Hormone wards off immune cells in womb

A hormone known for its involvement in the brain’s response to stress also plays a

key role in shielding the developing embryo from its mother’s immune system. In

its newly identified function, corticotropin-releasing hormone (CRH) stimulates

the production of a protein previously found to prevent maternal immune cells from

attacking embryonic tissue.

The immune system is primed to reject any cells, even those of an embryo, that

display an immune chemistry distinct from their host’s. Yet in most pregnant

women, embryos are spared by a poorly understood mechanism that holds her immune

cells at bay.

Earlier research suggested that the interaction between proteins called Fas and

Fas ligand (FasL) keeps potentially dangerous maternal immune cells safely away

from the embryo (SN: 6/14/97, p. 371). Fas resides on the surface of immune cells

called T cells. FasL is produced in embryonic cells called trophoblasts, which

encase the developing embryo. By binding to Fas molecules on T cells approaching

the embryo, FasL prompts these cells to undergo cell suicide, or apoptosis.

In the new study, researchers led by Antonis Makrigiannakis of the University of

Crete in Greece examined human trophoblast cells isolated in tissue cultures. They

found that these embryonic cells produce CRH. The cells also display surface

receptors that bind to CRH and so probably respond to their own hormones.

When the researchers added extra CRH to some of the cultures, they observed an

increase in the amount of FasL produced. The hormone had the same effect on cells

from the lining of a woman’s uterus, the researchers report online on Oct. 9 in Nature


The researchers then introduced T cells bearing Fas into the cultures to see

whether the FasL produced would head off an immune attack. In cultures augmented

by additional CRH, nearly 70 percent of the T cells committed suicide. In

contrast, in the other cultures, only 15 percent of T cells died through

apoptosis. T cells without Fas, which don’t attack foreign tissue, didn’t suffer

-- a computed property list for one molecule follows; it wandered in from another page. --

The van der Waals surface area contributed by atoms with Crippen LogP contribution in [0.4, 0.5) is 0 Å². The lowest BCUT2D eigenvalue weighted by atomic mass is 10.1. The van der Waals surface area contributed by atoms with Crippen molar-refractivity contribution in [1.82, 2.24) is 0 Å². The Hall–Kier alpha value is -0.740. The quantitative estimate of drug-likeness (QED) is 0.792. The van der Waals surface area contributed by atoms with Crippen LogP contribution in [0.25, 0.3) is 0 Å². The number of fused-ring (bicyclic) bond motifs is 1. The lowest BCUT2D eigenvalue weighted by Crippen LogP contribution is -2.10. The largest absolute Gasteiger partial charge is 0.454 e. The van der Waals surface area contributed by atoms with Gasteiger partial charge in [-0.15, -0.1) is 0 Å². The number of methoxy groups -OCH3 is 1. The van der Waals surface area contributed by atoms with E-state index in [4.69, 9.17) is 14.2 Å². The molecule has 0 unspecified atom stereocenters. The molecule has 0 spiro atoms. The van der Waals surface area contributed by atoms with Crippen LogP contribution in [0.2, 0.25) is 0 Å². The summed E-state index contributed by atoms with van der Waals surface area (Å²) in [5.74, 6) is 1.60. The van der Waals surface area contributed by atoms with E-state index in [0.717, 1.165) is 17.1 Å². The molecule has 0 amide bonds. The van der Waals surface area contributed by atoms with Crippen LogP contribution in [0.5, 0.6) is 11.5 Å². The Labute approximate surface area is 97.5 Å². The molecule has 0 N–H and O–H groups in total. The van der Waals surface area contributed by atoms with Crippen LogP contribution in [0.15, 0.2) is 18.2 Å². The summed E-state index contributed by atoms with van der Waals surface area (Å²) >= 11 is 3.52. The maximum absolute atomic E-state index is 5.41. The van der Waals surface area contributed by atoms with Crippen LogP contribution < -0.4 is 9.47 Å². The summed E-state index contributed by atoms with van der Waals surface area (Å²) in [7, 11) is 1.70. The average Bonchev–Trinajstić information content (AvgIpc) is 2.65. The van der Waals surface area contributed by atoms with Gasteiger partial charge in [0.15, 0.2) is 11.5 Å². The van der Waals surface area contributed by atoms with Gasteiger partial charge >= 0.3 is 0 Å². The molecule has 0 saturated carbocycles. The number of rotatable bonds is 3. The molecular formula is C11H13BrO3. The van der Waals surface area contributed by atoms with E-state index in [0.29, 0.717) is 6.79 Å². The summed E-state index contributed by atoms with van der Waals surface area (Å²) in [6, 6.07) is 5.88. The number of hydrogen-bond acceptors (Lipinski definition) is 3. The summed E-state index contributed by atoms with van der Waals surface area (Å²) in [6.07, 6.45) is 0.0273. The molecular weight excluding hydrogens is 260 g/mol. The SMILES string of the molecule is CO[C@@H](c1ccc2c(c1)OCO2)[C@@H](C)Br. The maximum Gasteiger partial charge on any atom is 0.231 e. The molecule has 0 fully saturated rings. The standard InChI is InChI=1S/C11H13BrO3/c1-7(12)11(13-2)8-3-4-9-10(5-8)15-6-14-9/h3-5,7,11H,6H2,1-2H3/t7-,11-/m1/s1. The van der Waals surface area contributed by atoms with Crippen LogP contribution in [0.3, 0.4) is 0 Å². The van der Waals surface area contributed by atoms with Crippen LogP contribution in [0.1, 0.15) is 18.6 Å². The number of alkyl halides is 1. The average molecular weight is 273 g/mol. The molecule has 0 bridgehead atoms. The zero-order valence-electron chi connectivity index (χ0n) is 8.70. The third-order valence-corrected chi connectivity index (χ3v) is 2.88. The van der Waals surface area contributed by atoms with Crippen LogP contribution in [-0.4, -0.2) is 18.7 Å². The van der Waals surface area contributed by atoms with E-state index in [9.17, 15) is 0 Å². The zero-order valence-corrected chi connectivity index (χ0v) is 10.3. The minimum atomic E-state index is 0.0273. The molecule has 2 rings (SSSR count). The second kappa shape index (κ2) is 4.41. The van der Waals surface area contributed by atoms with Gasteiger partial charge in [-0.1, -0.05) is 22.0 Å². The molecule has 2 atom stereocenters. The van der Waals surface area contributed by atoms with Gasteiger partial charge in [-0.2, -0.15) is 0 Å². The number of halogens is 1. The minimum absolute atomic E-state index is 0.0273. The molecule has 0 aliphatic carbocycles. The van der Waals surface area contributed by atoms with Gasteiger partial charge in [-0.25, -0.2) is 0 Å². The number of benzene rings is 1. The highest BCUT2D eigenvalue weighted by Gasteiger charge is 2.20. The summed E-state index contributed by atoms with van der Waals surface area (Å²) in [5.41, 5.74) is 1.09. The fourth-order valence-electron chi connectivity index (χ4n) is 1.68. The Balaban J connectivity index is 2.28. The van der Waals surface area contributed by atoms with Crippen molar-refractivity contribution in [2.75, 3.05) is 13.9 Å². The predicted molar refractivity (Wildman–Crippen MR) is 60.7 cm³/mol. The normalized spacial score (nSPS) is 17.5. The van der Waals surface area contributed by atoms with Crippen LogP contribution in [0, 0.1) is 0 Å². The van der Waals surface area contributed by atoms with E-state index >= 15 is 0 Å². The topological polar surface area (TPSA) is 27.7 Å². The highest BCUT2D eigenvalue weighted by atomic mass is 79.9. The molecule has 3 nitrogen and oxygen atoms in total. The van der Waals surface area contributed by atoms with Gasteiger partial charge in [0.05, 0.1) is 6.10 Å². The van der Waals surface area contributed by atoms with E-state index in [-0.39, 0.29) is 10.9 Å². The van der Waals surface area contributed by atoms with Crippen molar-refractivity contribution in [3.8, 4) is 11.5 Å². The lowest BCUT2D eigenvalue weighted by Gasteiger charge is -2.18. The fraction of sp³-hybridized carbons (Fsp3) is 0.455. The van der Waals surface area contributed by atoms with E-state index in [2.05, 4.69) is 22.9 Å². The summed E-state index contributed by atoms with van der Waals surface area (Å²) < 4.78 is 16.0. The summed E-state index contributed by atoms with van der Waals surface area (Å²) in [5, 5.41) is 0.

apoptosis under either condition.

The researchers conclude that CRH triggers embryonic cells and nearby uterine

tissue to express FasL, which destroys threatening T cells.

In a separate set of experiments, the researchers injected pregnant rats with

antalarmin, a molecule that blocks CRH from docking on cells and triggering FasL

production. Fewer embryos attached successfully to the uterus in rats receiving

antalarmin than in control rats. When embryos did attach, the implantation site

produced less FasL than usual.

Antalarmin received on or after the ninth day of the rats’ 3-week gestation

period, however, didn’t disrupt pregnancies. This suggests that the CRH-FasL

relationship plays its anti-immune role only in very early pregnancy, say the


The new study “provides a role for CRH in maternal immune tolerance that’s never

been described before,” says Scott W. Kauma, a reproductive immunologist at

Virginia Commonwealth University in Richmond. “It confirms the importance of Fas

ligand” and identifies a control factor for the molecule’s production in

trophoblasts, he adds.

The possibility of manipulating a woman’s immune response with antalarmin could

lead to new methods for ending early pregnancies, says Makrigiannakis’ team.

Antalarmin might not be safe used in this way, however, unless it could be applied

locally, points out Joan S. Hunt, a reproductive immunologist at the University of

Kansas Medical Center in Kansas City. CRH has many effects throughout the body.

It’s conceivable that CRH could be administered to treat certain types of

infertility, Hunt says. But, again, its effects outside of pregnancy would need to

be considered. Hunt suggests that future research might examine how certain mice

that lack CRH receptors nevertheless manage to reproduce.

More Stories from Science News on Health & Medicine